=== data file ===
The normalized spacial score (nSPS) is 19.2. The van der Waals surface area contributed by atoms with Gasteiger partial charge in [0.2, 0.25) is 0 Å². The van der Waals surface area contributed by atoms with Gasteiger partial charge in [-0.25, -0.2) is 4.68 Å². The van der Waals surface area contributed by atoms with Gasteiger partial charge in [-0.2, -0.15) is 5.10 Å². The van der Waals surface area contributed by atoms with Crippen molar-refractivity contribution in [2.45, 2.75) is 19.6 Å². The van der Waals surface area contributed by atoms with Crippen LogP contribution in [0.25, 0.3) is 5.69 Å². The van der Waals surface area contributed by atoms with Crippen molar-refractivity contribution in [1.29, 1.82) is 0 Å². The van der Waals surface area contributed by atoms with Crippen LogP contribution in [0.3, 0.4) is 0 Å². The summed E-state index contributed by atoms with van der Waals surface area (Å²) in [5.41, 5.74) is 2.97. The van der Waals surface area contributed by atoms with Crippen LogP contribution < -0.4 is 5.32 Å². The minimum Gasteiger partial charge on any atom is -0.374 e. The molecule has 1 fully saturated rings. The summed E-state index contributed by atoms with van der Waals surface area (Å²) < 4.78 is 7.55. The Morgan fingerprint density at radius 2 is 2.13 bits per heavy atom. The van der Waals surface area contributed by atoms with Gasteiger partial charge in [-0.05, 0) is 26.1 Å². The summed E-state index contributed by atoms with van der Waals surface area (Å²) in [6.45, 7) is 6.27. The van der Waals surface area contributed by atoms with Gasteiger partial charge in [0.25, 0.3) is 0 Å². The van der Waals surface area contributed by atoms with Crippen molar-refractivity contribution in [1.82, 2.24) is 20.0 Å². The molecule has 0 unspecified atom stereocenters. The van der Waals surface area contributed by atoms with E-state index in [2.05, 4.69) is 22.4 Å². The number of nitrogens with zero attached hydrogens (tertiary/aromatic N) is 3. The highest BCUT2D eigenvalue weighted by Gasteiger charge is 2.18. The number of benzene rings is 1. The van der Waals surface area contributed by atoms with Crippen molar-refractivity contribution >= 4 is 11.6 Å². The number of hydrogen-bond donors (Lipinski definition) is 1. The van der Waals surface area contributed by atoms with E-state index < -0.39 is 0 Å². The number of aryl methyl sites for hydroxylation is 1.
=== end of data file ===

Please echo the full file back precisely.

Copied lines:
The normalized spacial score (nSPS) is 19.2. The van der Waals surface area contributed by atoms with Gasteiger partial charge in [0.2, 0.25) is 0 Å². The van der Waals surface area contributed by atoms with Gasteiger partial charge in [-0.25, -0.2) is 4.68 Å². The van der Waals surface area contributed by atoms with Gasteiger partial charge in [-0.2, -0.15) is 5.10 Å². The van der Waals surface area contributed by atoms with Crippen molar-refractivity contribution in [2.45, 2.75) is 19.6 Å². The van der Waals surface area contributed by atoms with Crippen LogP contribution in [0.25, 0.3) is 5.69 Å². The van der Waals surface area contributed by atoms with Crippen molar-refractivity contribution in [1.29, 1.82) is 0 Å². The van der Waals surface area contributed by atoms with Crippen LogP contribution in [0.3, 0.4) is 0 Å². The summed E-state index contributed by atoms with van der Waals surface area (Å²) in [5.41, 5.74) is 2.97. The van der Waals surface area contributed by atoms with Crippen LogP contribution < -0.4 is 5.32 Å². The minimum Gasteiger partial charge on any atom is -0.374 e. The molecule has 1 fully saturated rings. The summed E-state index contributed by atoms with van der Waals surface area (Å²) < 4.78 is 7.55. The Morgan fingerprint density at radius 2 is 2.13 bits per heavy atom. The van der Waals surface area contributed by atoms with Gasteiger partial charge in [-0.05, 0) is 26.1 Å². The summed E-state index contributed by atoms with van der Waals surface area (Å²) in [6.45, 7) is 6.27. The van der Waals surface area contributed by atoms with Gasteiger partial charge in [0.25, 0.3) is 0 Å². The van der Waals surface area contributed by atoms with Crippen molar-refractivity contribution in [1.82, 2.24) is 20.0 Å². The molecule has 0 unspecified atom stereocenters. The van der Waals surface area contributed by atoms with E-state index in [2.05, 4.69) is 22.4 Å². The number of nitrogens with zero attached hydrogens (tertiary/aromatic N) is 3. The highest BCUT2D eigenvalue weighted by Gasteiger charge is 2.18. The number of benzene rings is 1. The van der Waals surface area contributed by atoms with Crippen molar-refractivity contribution >= 4 is 11.6 Å². The number of hydrogen-bond donors (Lipinski definition) is 1. The van der Waals surface area contributed by atoms with E-state index < -0.39 is 0 Å². The number of aryl methyl sites for hydroxylation is 1.